On Feb. 18, 1965, the Cambridge Union hosted a debate between James Baldwin and William F. Buckley Jr. The resolution: “The American Dream Is at the Expense of the American Negro.” Baldwin, unsurprisingly, spoke for the affirmative. Buckley, who agreed to appear after several other American conservatives had refused, opposed him.
Elevator Repair Service, the experimental theater company, revives this discussion — every word of it and a few more — in “Baldwin and Buckley at Cambridge,” directed by John Collins at the Public Theater in Manhattan. Greig Sargeant, a longtime company member who conceived the piece, stars as Baldwin. Ben Jalosa Williams, another veteran, plays Buckley. The set for this Cambridge University institution is minimal — two tables, two chairs, two tabletop lecterns. Sargeant and Williams don’t imitate the real men’s accents and cadences, the better to bring the debate closer, showing how germane its arguments remain, with Baldwin insisting that America has been built on the forced labor of its Black inhabitants and Buckley countering that if Black Americans would only put in the effort, they too could enjoy of its fruited plains. House lights stay on through most of the show, implicating the audience.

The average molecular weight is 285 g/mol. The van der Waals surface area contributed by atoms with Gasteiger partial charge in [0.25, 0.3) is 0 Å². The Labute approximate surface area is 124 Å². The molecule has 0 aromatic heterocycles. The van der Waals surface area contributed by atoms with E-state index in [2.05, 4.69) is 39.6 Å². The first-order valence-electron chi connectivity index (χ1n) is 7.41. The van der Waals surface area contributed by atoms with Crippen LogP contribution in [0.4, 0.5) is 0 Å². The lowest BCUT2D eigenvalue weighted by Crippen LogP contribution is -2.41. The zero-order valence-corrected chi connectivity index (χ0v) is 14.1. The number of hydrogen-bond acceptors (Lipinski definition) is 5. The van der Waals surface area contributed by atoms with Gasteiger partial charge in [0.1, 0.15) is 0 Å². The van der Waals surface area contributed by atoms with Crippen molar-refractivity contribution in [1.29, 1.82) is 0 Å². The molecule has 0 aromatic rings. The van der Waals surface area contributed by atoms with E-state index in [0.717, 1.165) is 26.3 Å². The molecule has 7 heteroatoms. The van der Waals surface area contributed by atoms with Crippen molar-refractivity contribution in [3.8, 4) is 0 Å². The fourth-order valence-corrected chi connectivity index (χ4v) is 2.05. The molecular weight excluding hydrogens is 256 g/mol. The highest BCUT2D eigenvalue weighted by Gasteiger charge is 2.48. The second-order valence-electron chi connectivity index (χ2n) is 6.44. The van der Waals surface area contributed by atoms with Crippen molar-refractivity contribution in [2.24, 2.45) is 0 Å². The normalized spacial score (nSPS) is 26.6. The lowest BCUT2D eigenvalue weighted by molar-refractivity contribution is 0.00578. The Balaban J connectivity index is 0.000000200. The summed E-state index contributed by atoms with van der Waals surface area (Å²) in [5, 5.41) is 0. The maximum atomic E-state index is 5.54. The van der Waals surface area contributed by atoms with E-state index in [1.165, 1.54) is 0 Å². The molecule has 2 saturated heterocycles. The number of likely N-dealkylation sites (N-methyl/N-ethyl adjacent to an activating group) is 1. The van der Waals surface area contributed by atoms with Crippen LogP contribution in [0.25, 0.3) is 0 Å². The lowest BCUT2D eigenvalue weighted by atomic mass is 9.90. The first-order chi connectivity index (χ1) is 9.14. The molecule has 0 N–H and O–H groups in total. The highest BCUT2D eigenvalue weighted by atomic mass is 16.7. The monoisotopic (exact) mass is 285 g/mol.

“Baldwin and Buckley” overlaps with a couple of past E.R.S. shows. Williams has played Buckley at least once before, in the company’s “No Great Society,” which staged an episode of “The Steve Allen Show,” in which Jack Kerouac confronted establishment types. “Arguendo,” which opened at the Public in 2013, presented oral arguments from a Supreme Court case in which exotic dancers advocated for the right to perform nude. E.R.S. often works from texts — novels, verbatim transcripts — that are not intrinsically dramatic. The company tends to approach these texts obliquely, playfully, with an elbow to the ribs.
There are few elbows here, however. Christopher Rashee-Stevenson, a Black actor, horses around with his part of a white Cambridge undergraduate who speaks on Buckley’s side. (Gavin Price, a white actor, plays the young man, also white, who bolsters Baldwin’s.) Otherwise the debate is staged with an unfrilled gravitas. Sargeant is forceful, with a tinge of Baldwin’s mannered veneer. Williams is lightly oleaginous. Neither relies on exaggeration or archness. The gonzo props and goofy sound design and butt dances of prior E.R.S. shows? These do not appear.